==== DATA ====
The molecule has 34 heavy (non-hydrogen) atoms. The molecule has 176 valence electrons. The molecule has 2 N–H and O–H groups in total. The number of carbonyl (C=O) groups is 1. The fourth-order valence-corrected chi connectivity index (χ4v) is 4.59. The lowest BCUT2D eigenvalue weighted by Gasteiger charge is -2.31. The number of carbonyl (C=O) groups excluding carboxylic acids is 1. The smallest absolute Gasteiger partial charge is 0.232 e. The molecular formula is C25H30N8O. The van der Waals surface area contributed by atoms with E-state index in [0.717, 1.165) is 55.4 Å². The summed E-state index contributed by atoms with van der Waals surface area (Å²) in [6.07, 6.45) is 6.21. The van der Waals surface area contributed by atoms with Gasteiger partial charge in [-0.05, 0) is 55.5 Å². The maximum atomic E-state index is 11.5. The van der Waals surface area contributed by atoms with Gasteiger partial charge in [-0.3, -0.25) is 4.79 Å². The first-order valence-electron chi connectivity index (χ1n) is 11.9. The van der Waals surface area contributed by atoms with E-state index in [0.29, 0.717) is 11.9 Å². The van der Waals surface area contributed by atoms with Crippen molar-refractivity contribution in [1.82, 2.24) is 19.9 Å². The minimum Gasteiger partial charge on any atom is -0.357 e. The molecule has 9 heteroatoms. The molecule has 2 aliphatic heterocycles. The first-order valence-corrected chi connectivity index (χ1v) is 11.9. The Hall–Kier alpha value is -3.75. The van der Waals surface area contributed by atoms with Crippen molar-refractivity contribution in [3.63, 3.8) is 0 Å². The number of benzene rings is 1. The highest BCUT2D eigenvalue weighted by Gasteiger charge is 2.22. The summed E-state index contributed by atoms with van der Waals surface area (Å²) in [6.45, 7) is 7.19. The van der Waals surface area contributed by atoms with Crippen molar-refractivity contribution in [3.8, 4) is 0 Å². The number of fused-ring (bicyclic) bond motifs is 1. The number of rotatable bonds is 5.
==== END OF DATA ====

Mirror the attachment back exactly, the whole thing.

The molecule has 34 heavy (non-hydrogen) atoms. The molecule has 176 valence electrons. The molecule has 2 N–H and O–H groups in total. The number of carbonyl (C=O) groups is 1. The fourth-order valence-corrected chi connectivity index (χ4v) is 4.59. The lowest BCUT2D eigenvalue weighted by Gasteiger charge is -2.31. The number of carbonyl (C=O) groups excluding carboxylic acids is 1. The smallest absolute Gasteiger partial charge is 0.232 e. The molecular formula is C25H30N8O. The van der Waals surface area contributed by atoms with E-state index in [0.717, 1.165) is 55.4 Å². The summed E-state index contributed by atoms with van der Waals surface area (Å²) in [6.07, 6.45) is 6.21. The van der Waals surface area contributed by atoms with Gasteiger partial charge in [-0.05, 0) is 55.5 Å². The maximum atomic E-state index is 11.5. The van der Waals surface area contributed by atoms with Gasteiger partial charge in [-0.3, -0.25) is 4.79 Å². The first-order valence-electron chi connectivity index (χ1n) is 11.9. The van der Waals surface area contributed by atoms with E-state index in [0.29, 0.717) is 11.9 Å². The van der Waals surface area contributed by atoms with Crippen molar-refractivity contribution in [1.82, 2.24) is 19.9 Å². The minimum Gasteiger partial charge on any atom is -0.357 e. The molecule has 9 heteroatoms. The molecule has 2 aliphatic heterocycles. The first-order valence-corrected chi connectivity index (χ1v) is 11.9. The Hall–Kier alpha value is -3.75. The van der Waals surface area contributed by atoms with Crippen molar-refractivity contribution in [3.63, 3.8) is 0 Å². The number of benzene rings is 1. The highest BCUT2D eigenvalue weighted by Gasteiger charge is 2.22. The summed E-state index contributed by atoms with van der Waals surface area (Å²) in [6.45, 7) is 7.19. The van der Waals surface area contributed by atoms with Crippen molar-refractivity contribution in [3.8, 4) is 0 Å². The number of fused-ring (bicyclic) bond motifs is 1. The number of rotatable bonds is 5.